Co-Pilot Spotlight: Sophie Hollingsworth
The Co-Pilot Spotlight navigates into the minds and experiences of travel professionals and professional travelers. Join us in the cockpit with Captain Sophie Hollingsworth, Founder of AquaAid International and Fulbright Scholar at the University of Sydney. As if that’s not an accomplishment, Sophie is the youngest female in the world to hold a 200-ton Yachtmaster captains license.
OTPYM: Where was the first place you ever traveled?
SOPHIE HOLLINGSWORTH: Caribbean Islands. At 16, it was time for me to get a job. I was unsatisfied with the prospect of working in the local ice cream shop or diner and dreamed of traveling to distant lands. So I got a job as a deckhand on a private yacht in the Caribbean and never looked back.
Where is the last place you visited?
Ningaloo Reef, Western Australia. I took a 10-day camping trip in the Cape Range National Park to immerse myself in the Whale Shark and Humpback migration. When I was jumping in the water to dive with the whale sharks a humpback breached about 300 feet off the boat. I was seriously conflicted about which direction to look! Unparalleled display of marine life.
Where is next for you?
Sail around the world with Water Around the World: one boat, three oceans, five water projects. As the youngest female to hold a 200-ton Yachtmaster captains license, I hope to inspire young women around the world that if they can dream it they can do it. Beginning in 2019, AquaAid International will work with five remote indigenous communities, projected to be underwater in the next 50 years to establish sustainable sources of clean water and promote the revitalization of water based cultural expression.
Why do you choose to travel?
I am frequently told I was born 200 years too late. Apparently, I missed the great age of exploration. I disagree. Exploration is no longer about planting your nation’s flag in an uncharted territory or being the first to summit the world’s tallest mountain. While these accomplishments are iconic they are part of a larger fabric of exploration. Today, exploration is about increasing our knowledge and understanding of the world we live in. Through remote exploration I can showcase that we are all more similar than we are different. And therein lies the new power of exploration and why I travel.
How has travel helped to define your world view?
Travel has impressed upon me the importance of cultural diversity. Far too many of us experience the world through a single cultural paradigm, our own. We all face the same challenges: food, water, and shelter. Yet given the common challenges, the range of cultural adaptation is extraordinary! Unfortunately, these unique voices are being silenced in a whirlwind of conflict and globalization. With every worldview that fades, every culture that disappears no matter how seemingly remote or extraneous, we are left with a diminished repertoire of adaptive responses to the common challenges that face us all.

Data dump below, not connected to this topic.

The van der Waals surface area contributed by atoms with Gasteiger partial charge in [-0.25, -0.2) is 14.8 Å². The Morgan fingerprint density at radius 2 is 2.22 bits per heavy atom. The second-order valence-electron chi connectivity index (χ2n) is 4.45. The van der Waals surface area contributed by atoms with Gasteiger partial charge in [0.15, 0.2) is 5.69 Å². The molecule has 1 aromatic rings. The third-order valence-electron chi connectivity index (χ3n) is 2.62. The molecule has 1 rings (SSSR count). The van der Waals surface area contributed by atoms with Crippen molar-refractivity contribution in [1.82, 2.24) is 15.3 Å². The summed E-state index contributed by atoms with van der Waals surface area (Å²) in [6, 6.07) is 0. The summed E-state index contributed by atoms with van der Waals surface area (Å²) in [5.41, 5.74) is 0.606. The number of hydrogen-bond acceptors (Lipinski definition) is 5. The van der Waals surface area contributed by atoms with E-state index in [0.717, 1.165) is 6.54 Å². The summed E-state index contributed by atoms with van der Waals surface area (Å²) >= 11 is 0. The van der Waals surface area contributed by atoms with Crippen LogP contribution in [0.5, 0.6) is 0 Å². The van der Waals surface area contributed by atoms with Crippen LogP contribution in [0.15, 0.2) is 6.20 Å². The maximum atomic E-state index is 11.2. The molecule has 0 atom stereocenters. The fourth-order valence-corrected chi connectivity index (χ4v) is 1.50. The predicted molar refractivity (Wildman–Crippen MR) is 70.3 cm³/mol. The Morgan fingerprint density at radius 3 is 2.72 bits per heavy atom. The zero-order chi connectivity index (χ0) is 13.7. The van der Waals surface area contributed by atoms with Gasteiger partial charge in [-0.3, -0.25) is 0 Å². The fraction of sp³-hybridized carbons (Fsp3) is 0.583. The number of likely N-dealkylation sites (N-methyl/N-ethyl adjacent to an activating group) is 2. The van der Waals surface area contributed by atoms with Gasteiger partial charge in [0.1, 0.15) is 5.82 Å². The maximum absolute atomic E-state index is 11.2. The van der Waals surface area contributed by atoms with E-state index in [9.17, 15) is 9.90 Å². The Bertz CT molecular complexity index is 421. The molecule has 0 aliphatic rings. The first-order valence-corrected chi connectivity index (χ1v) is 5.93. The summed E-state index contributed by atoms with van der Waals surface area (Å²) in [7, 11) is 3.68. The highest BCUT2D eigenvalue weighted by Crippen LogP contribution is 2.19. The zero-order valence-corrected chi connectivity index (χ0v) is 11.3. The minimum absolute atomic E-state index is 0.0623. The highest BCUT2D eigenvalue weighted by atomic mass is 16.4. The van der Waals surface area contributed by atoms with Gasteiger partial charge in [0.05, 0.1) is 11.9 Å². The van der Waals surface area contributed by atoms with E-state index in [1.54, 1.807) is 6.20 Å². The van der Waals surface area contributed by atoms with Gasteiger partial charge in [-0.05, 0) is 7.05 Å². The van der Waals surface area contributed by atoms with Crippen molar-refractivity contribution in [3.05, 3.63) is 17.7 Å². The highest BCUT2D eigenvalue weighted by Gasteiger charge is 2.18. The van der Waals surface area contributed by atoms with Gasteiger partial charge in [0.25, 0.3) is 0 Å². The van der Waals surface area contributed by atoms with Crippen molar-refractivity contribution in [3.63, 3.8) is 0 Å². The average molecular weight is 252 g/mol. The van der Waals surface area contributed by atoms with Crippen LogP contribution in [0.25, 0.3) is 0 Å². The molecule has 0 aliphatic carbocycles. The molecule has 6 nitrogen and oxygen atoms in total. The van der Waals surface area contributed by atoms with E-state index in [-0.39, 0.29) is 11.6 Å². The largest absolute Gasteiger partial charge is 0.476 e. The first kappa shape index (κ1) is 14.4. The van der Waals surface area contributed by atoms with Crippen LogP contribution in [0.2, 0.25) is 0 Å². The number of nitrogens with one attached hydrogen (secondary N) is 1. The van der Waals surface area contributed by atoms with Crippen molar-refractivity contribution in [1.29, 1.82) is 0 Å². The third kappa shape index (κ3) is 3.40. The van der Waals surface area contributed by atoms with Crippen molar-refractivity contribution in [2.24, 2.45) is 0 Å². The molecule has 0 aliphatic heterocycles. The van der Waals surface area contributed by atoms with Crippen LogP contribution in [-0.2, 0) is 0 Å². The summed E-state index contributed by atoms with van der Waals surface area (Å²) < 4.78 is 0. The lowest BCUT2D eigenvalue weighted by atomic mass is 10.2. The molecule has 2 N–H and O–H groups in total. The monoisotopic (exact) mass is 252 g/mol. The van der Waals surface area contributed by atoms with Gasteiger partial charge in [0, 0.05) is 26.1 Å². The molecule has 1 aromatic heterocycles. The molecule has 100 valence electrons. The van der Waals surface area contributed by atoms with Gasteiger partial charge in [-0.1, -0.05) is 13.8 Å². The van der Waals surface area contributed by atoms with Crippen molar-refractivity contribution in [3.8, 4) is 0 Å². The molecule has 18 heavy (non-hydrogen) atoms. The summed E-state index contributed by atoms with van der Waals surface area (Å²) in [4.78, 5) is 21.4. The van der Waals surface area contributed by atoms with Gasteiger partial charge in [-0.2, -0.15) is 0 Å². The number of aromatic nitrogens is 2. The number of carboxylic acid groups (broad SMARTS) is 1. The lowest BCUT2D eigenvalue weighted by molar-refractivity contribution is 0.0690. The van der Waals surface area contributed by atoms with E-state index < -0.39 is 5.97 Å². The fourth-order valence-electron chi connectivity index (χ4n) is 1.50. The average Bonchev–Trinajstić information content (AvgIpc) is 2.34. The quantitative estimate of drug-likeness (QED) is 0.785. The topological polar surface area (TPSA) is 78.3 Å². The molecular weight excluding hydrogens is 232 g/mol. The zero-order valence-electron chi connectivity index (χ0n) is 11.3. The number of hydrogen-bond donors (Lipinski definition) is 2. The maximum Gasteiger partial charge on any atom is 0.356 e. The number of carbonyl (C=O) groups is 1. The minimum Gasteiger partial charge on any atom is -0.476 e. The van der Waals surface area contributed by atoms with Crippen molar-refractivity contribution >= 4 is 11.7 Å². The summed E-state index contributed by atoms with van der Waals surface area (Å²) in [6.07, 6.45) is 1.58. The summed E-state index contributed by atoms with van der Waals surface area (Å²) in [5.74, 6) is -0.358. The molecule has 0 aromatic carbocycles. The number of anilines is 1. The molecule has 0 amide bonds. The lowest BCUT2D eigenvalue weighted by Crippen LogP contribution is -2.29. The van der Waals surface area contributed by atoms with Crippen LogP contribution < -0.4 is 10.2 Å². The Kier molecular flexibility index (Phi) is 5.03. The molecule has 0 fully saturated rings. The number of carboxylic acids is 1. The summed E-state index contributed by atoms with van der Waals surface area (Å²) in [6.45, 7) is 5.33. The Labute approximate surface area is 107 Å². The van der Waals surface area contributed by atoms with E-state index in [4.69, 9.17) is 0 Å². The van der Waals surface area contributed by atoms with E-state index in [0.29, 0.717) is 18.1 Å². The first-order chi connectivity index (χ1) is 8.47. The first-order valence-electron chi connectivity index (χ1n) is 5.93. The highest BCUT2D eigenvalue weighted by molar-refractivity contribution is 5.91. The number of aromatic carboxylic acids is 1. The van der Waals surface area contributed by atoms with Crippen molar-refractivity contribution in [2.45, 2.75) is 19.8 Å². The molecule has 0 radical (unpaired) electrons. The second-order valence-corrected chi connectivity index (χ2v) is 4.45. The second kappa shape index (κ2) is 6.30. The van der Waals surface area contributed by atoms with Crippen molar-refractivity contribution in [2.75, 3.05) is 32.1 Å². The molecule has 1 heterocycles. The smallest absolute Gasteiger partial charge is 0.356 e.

Where is the favorite place you’ve traveled?
Southern Autonomous Region, Nicaragua because of the simplicity of life and beauty of human kindness. It takes about three days to get here from the capital of Managua. The military hassle, sore butts from days on horseback, and soggy gear from less than water tight dug out canoes are all worth it when you are sitting under a sea of spellbinding stars, eating food harvest that morning, listening to live ranchero music, and chatting with the cowboys.
When on your travels have you felt the most out of your comfort zone?
Third Descent of the Onilahy River, Madagascar. I am not entirely a river person and frankly the idea of crocodiles, life sucking quicksand, and whirlpools that can hold you underwater for an indiscriminate amount of time is terrifying. Despite being out of my comfort zone for the first few days I went for it. Turns out, I loved it! The things I thought were terrifying, were not so bad. I learned how to avoid and get out of quicksand, how to read the river, and well I’d be lying if I said the crocodiles still didn’t make me cringe.
Who is the most interesting person you have ever met while traveling?
Rasa Freddy Wilson on Maewo Island, Republic of Vanuatu. In a world replete with urbanization and outward migration I was fascinated to meet the paramount chief of Maewo Island. Rasa Freddy left his ancestral land in his youth to pursue a life in the city. After multiple years working in the urban world, including a successful posting with the US Coast Guard, he gave it all up and returned home to his ancestral lands. Trading capitalism for a barter economy and globalization for revitalizing his islands traditional knowledge.
What is the most adventurous food you have tried while on the road?
Toss up between raw reindeer and Malagasy cockroaches.
What’s the next trend in travel?
Sustainable travel and culturally sensitive travel.
Any funny anecdotes from the road you care to share?
In 2016, I was on assignment to document the possible existence of a remote tribe of female chiefs in Vanuatu. I undertook field work in Tanna Island, home of the exotic Prince Philip Tribe. The 1600 members of the Prince Philip Tribe believe that upon the Duke of Edinburgh’s death he will magically re-appear on Tanna as a healthy Melanesian man. The islanders selected a Tannese girl to marry the re-incarnated Philip, supposedly awaiting his emergence. My goal was to locate this Tannese girl, interview, live with, and compare her role in society to that of other female leaders. Imagine my surprise when I found out that the woman who I had spent countless months researching and learning her language was a spirit in a rock! The interview proved to be a little one sided…
Sophie exploring Tsingy de Bemaraha, Madagascar.